Flash Fiction: The Colour of Winter
A heavy blanket of snow covered the ground illuminating the road with the monochromatic hues of deep winter. Color, Alina mused. It was something her life had missed for months now. As she dragged the sled through the drifts, she carefully avoided trees felled by the weight of the snow. She knew she needed to get to the cabin quickly, a challenge heightened by dark fall and snowfall. She shivered realizing the will to survive was propelling her forward. Forced to use her scarf to ensure the package was carefully tied to the sled, her neck and shoulders were exposed. She moved quickly as the flakes fell upon her face. The blades of the sled left a trail behind her footsteps. Occasionally, she was forced to untangle her blonde curls from an unsuspecting branch or to kick a burst of snow off her boots.
A quarter of a mile away, the cabin Alina was raised in sat perched near the banks of a frozen lake, serene and unfettered by the cold. The heat from the chimney had melted the snow along the pitch of the tin roof. Inside, Alina’s mother sat and stared into the corner rocking herself to and fro with abrupt movements, completely unaware that Alina was not there. She had started rocking ever since her complete memory loss. She also rubbed the seam of her blouse incessantly. Annika was like a pendulum clock in constant motion, an outward demonstration of her own will to survive.
As Annika rocked, Alina’s father stirred in the kitchen trying to heat dinner. It was now very difficult to feed to his wife and he would be anxious for Alina’s return. While 80 years had been kind to him in terms of health, Annika’s Alzheimer’s tried his patience on every level, especially when she refused to eat. Moving back to the family cabin to allow her to die with dignity had proven to be a brutal decision. No one had expected the coldest winter on record. The roads to the main outlet were closed; ready firewood was an enormous chore; life by propane was a distant cry from the comforts of modern electricity. Still it had been Annika’s wish to die here and he and Alina were bound to it.
Alina drudged through the last thick of trees from the road to the cabin. When the door opened, she fell into the cabin grasping for a breath of warm air. Her father quickly embraced her and exclaimed, “thank God you’re okay.” Annika never changed her pace; never uttered a sound; never turned her head. Alzheimer’s had muted her life and all that remained was a visible shell of a once intuitive, intelligent, and selfless individual.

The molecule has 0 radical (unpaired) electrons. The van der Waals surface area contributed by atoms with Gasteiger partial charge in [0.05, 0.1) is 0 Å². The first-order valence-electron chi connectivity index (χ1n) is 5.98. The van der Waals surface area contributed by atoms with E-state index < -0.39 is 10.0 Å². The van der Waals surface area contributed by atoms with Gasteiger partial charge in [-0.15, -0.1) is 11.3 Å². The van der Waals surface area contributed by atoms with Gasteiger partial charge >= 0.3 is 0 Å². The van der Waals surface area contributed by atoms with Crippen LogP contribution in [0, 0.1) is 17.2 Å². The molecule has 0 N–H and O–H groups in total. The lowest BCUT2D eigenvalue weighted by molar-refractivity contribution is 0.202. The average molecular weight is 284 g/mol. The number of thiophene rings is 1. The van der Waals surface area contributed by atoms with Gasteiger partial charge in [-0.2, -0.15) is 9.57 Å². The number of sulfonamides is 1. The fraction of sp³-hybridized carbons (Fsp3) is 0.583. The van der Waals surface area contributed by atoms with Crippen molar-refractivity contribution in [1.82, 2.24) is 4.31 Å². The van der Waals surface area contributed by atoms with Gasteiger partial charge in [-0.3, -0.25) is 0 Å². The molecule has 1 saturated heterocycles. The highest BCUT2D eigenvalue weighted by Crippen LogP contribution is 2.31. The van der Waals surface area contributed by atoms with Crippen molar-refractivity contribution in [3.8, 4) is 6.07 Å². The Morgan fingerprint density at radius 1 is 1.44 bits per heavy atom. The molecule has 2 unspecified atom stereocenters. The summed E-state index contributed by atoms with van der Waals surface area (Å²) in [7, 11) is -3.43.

Alina hadn’t heard Annika speak in months. At times it was hard to hear her mother’s inner voice over the white noise of terminal illness. The last words Alina could recall hearing her mother say were “oh my” as she gazed at the dogwoods in the fullness of their season, pink and delicate with blooms pointing toward a sky of brilliant blue. Alina had felt what her mother saw in that moment. Now as her mother faced her final weeks or days, she wanted to somehow recreate that moment despite the dead cold of a bitter winter and the unforgiving storm of human frailty.
Alina and her father put away the dinner dishes with lingering dismay by Annika’s disinterest in food. Her father put another log on the fire as Annika bounced back and forth.
He stared at the package which had been transported by sled over a mile through several feet of snow. “Do you think this will work,?” he prodded.
“What have we got to lose?” Alina answered. She carefully opened the package which had been meticulously stuffed with protective paper. Alina removed the final layer of paper and beneath it revealed the object of her affection. She raised the life-sized baby doll into the air admiring it as though it were real. The doll had been her mother’s doll and then her doll. The doll was named Alice after her great-great grandmother. It had been fed and changed as many times as any real baby and time and use had worn its cheeks and hands and clothing bare.
Alina carefully laid the baby in Annika’s lap expecting some type of acknowledgment. There was none. Instead, just the still quietness of what seemed like an empty heart and an empty room. She and her father glanced at each other with a shattered blankness.
It was time for bed as winter nights in the cabin brought fierce winds howling across the lake. The wind was now their lullaby. They cautiously tucked Annika into her bunk and turned themselves in.
Annika was awakened by a familiar sound. The light of dawn had only begun to stream through the cabin windows. She thought at first the sound was the wind but the tone was distinctly human. She turned her head so that both ears were not muffled by her pillow. Now the sound was melodic and unmistakable.
“Hush-a-bye, don't you cry,
Go to sleepy little baby.
When you wake, you shall have,
All the pretty little horses.”
“Daddy, are you awake,” Alina whispered loudly?
“Yes,” he whispered in reply.
As they both eased into the main cabin, there sat Annika rocking with Alice cradled in her arms. The doll had become real again in the hearts and imaginations of all who treasured it. As Annika sang the words to the lullaby with astute perfection, Alina smiled. Color had returned to her world and Annika’s final days would be spent doing what she had done so well her entire life – tirelessly caring for the ones she loved.
© 2016 Vicki Parker